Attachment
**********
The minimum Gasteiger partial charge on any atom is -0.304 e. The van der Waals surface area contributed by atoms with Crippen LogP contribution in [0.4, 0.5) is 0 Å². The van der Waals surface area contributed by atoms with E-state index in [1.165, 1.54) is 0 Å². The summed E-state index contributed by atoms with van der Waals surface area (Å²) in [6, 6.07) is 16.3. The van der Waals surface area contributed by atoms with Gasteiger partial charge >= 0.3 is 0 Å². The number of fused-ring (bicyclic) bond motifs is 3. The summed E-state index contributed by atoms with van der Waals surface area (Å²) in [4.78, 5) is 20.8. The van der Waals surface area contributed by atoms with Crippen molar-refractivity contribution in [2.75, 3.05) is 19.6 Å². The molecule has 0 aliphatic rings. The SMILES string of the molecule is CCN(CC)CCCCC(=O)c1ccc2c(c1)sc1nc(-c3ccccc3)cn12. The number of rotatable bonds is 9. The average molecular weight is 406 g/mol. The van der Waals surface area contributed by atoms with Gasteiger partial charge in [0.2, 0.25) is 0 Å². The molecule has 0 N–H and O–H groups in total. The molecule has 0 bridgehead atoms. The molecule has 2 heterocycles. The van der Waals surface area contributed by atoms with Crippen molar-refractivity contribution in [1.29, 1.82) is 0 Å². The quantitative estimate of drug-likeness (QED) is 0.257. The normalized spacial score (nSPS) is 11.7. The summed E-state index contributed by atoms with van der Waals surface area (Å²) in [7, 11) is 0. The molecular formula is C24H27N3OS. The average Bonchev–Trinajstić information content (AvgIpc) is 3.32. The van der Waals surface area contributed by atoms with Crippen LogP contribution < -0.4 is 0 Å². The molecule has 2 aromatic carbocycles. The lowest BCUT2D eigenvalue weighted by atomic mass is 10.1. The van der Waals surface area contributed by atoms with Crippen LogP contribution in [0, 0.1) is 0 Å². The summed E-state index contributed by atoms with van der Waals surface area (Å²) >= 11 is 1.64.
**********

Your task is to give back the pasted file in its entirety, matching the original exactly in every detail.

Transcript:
The minimum Gasteiger partial charge on any atom is -0.304 e. The van der Waals surface area contributed by atoms with Crippen LogP contribution in [0.4, 0.5) is 0 Å². The van der Waals surface area contributed by atoms with E-state index in [1.165, 1.54) is 0 Å². The summed E-state index contributed by atoms with van der Waals surface area (Å²) in [6, 6.07) is 16.3. The van der Waals surface area contributed by atoms with Gasteiger partial charge >= 0.3 is 0 Å². The number of fused-ring (bicyclic) bond motifs is 3. The summed E-state index contributed by atoms with van der Waals surface area (Å²) in [4.78, 5) is 20.8. The van der Waals surface area contributed by atoms with Crippen molar-refractivity contribution in [2.75, 3.05) is 19.6 Å². The molecule has 0 aliphatic rings. The SMILES string of the molecule is CCN(CC)CCCCC(=O)c1ccc2c(c1)sc1nc(-c3ccccc3)cn12. The number of rotatable bonds is 9. The average molecular weight is 406 g/mol. The van der Waals surface area contributed by atoms with Gasteiger partial charge in [0.2, 0.25) is 0 Å². The molecule has 0 N–H and O–H groups in total. The molecule has 0 bridgehead atoms. The molecule has 2 heterocycles. The van der Waals surface area contributed by atoms with Crippen molar-refractivity contribution in [1.29, 1.82) is 0 Å². The quantitative estimate of drug-likeness (QED) is 0.257. The normalized spacial score (nSPS) is 11.7. The summed E-state index contributed by atoms with van der Waals surface area (Å²) in [7, 11) is 0. The molecular formula is C24H27N3OS. The average Bonchev–Trinajstić information content (AvgIpc) is 3.32. The van der Waals surface area contributed by atoms with Crippen LogP contribution < -0.4 is 0 Å². The molecule has 2 aromatic carbocycles. The lowest BCUT2D eigenvalue weighted by atomic mass is 10.1. The van der Waals surface area contributed by atoms with Crippen LogP contribution in [0, 0.1) is 0 Å². The summed E-state index contributed by atoms with van der Waals surface area (Å²) >= 11 is 1.64.